Converting a classic car to a fully electric vehicle would not only save you money on fuel bills and ongoing maintenance and servicing costs as electric drive systems are generally maintenance-free. No more engine problems, just relax and enjoy a reliable vehicle.
It can depend if you want to use a kit or work to build something more custom. They vary from vehicle to vehicle, with the majority of the cost being the batteries. Every year the cost of batteries goes down, as demand and development continue.
5. What range can I achieve from an electric conversion?
The general calculation for battery range is the batteries useable capacity which is (around 80%) over the watt-hour per mile (average laden weight divided by 10). Taking the Tesla battery for example which is 5.3kW each. If you were to have 12 of these batteries you would have a total of 63.6kwH, this gives us a useable capacity of 50,880wh, 80% of 63,600wh. The watt-hour per mile is 1500kg (a rough average laden weight of a classic cars) divide this by 10, which leaves you with 150wh/m. Finally, 50,880wh over 150wh/m leave us with 339 miles or 547 km range from that system. Below is an example list of the range available for different numbers of batteries.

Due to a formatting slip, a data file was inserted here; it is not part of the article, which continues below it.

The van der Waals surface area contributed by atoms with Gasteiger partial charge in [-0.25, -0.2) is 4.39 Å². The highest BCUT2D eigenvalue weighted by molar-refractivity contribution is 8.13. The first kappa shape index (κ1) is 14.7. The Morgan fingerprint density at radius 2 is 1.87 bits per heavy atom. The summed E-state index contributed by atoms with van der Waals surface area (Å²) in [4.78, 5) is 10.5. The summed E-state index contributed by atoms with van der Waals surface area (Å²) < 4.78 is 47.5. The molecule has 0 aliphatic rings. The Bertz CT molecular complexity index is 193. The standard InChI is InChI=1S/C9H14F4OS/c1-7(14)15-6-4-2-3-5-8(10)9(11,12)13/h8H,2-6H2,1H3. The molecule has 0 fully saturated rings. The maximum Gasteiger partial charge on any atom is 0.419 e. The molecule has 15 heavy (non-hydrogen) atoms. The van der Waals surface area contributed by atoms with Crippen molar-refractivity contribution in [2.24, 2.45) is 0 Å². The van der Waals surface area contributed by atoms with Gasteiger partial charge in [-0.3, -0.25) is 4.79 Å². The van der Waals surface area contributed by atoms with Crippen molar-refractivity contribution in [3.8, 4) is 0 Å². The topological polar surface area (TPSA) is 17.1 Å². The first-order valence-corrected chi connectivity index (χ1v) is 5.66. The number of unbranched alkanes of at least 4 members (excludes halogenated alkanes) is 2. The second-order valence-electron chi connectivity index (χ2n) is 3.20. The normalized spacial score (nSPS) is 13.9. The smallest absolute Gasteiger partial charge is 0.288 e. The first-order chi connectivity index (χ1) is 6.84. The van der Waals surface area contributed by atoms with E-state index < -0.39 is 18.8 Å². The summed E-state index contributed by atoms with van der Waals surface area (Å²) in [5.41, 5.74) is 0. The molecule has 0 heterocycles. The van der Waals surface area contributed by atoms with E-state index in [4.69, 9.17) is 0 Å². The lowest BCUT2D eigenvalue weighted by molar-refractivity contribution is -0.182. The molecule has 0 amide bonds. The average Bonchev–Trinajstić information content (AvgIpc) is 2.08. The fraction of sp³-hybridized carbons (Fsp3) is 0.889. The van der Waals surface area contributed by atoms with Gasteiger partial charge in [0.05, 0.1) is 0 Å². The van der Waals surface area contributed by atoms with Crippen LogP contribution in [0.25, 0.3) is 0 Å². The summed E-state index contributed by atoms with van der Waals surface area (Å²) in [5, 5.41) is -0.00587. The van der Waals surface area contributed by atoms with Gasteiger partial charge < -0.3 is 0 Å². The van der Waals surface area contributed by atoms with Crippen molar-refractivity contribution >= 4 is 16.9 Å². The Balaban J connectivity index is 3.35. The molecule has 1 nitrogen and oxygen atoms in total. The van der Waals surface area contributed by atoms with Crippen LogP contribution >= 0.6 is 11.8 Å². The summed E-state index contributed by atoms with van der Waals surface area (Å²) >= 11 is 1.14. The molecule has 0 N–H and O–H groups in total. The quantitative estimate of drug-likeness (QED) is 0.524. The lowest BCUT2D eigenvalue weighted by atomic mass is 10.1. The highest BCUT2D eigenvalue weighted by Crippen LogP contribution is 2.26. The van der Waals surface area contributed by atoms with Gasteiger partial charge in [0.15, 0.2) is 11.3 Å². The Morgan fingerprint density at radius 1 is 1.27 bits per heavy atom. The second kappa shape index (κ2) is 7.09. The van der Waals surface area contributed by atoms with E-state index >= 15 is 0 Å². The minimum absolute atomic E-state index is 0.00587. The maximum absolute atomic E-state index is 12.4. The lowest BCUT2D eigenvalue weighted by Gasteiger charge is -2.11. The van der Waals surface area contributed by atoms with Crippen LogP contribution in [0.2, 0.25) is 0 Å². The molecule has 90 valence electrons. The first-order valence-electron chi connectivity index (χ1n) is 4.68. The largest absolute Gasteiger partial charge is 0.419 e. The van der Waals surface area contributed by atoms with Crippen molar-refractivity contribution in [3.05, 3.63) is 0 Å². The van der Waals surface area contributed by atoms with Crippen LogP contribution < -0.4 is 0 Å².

Apromate ranges for a vehicle with a average laden weight of 1500kg
12 batteries – useable wh = 68000wh / 150wh/m = 340 miles / 545km range**
10 batteries – useable wh = 42400wh / 150wh/m = 282 miles / 453 km range**
8 batteries – useable wh = 33920wh / 150wh/m = 226 miles / 363 km range**
6 batteries – useable wh = 24000wh / 150wh/m = 160 miles / 257 km range**
4 batteries – useable wh = 16960wh / 150wh/m = 113 miles / 181 km range**
**These are rough caulcation, based on averages. The biggest variables are the kilowatt hour of the battiers and the typical laden weight of the vehicle.